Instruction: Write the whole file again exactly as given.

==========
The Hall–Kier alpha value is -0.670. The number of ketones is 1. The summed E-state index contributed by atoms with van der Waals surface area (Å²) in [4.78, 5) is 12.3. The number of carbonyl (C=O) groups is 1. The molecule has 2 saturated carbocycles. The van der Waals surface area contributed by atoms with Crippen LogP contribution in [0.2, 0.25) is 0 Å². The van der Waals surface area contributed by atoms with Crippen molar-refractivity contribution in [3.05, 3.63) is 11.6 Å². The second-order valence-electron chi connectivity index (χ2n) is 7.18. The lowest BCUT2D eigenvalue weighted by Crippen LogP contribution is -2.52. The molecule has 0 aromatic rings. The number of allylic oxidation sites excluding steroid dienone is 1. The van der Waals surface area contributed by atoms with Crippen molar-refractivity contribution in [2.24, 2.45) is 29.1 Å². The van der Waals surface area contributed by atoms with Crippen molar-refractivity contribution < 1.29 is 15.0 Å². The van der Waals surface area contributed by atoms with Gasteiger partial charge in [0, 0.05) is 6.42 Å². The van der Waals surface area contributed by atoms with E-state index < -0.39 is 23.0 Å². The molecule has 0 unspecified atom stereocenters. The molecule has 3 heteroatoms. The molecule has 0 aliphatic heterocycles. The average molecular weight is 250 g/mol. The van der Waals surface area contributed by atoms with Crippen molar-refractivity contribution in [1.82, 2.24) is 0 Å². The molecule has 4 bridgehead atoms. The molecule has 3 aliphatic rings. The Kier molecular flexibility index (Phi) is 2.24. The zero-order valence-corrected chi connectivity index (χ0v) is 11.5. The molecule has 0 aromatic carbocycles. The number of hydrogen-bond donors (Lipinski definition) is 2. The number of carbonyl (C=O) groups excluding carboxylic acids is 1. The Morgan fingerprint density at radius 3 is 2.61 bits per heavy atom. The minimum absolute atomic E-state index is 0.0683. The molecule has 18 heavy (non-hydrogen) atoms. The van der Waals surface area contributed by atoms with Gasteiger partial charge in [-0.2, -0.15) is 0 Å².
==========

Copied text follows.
The Hall–Kier alpha value is -0.670. The number of ketones is 1. The summed E-state index contributed by atoms with van der Waals surface area (Å²) in [4.78, 5) is 12.3. The number of carbonyl (C=O) groups is 1. The molecule has 2 saturated carbocycles. The van der Waals surface area contributed by atoms with Crippen LogP contribution in [0.2, 0.25) is 0 Å². The van der Waals surface area contributed by atoms with Crippen molar-refractivity contribution in [3.05, 3.63) is 11.6 Å². The second-order valence-electron chi connectivity index (χ2n) is 7.18. The lowest BCUT2D eigenvalue weighted by Crippen LogP contribution is -2.52. The molecule has 0 aromatic rings. The number of allylic oxidation sites excluding steroid dienone is 1. The van der Waals surface area contributed by atoms with Crippen molar-refractivity contribution in [2.24, 2.45) is 29.1 Å². The van der Waals surface area contributed by atoms with Crippen molar-refractivity contribution < 1.29 is 15.0 Å². The van der Waals surface area contributed by atoms with Gasteiger partial charge in [0, 0.05) is 6.42 Å². The van der Waals surface area contributed by atoms with E-state index < -0.39 is 23.0 Å². The molecule has 0 unspecified atom stereocenters. The molecule has 3 heteroatoms. The molecule has 0 aliphatic heterocycles. The average molecular weight is 250 g/mol. The van der Waals surface area contributed by atoms with Crippen molar-refractivity contribution in [1.82, 2.24) is 0 Å². The molecule has 4 bridgehead atoms. The molecule has 3 aliphatic rings. The Kier molecular flexibility index (Phi) is 2.24. The zero-order valence-corrected chi connectivity index (χ0v) is 11.5. The molecule has 0 aromatic carbocycles. The number of hydrogen-bond donors (Lipinski definition) is 2. The number of carbonyl (C=O) groups excluding carboxylic acids is 1. The Morgan fingerprint density at radius 3 is 2.61 bits per heavy atom. The minimum absolute atomic E-state index is 0.0683. The molecule has 18 heavy (non-hydrogen) atoms. The van der Waals surface area contributed by atoms with Gasteiger partial charge in [-0.2, -0.15) is 0 Å².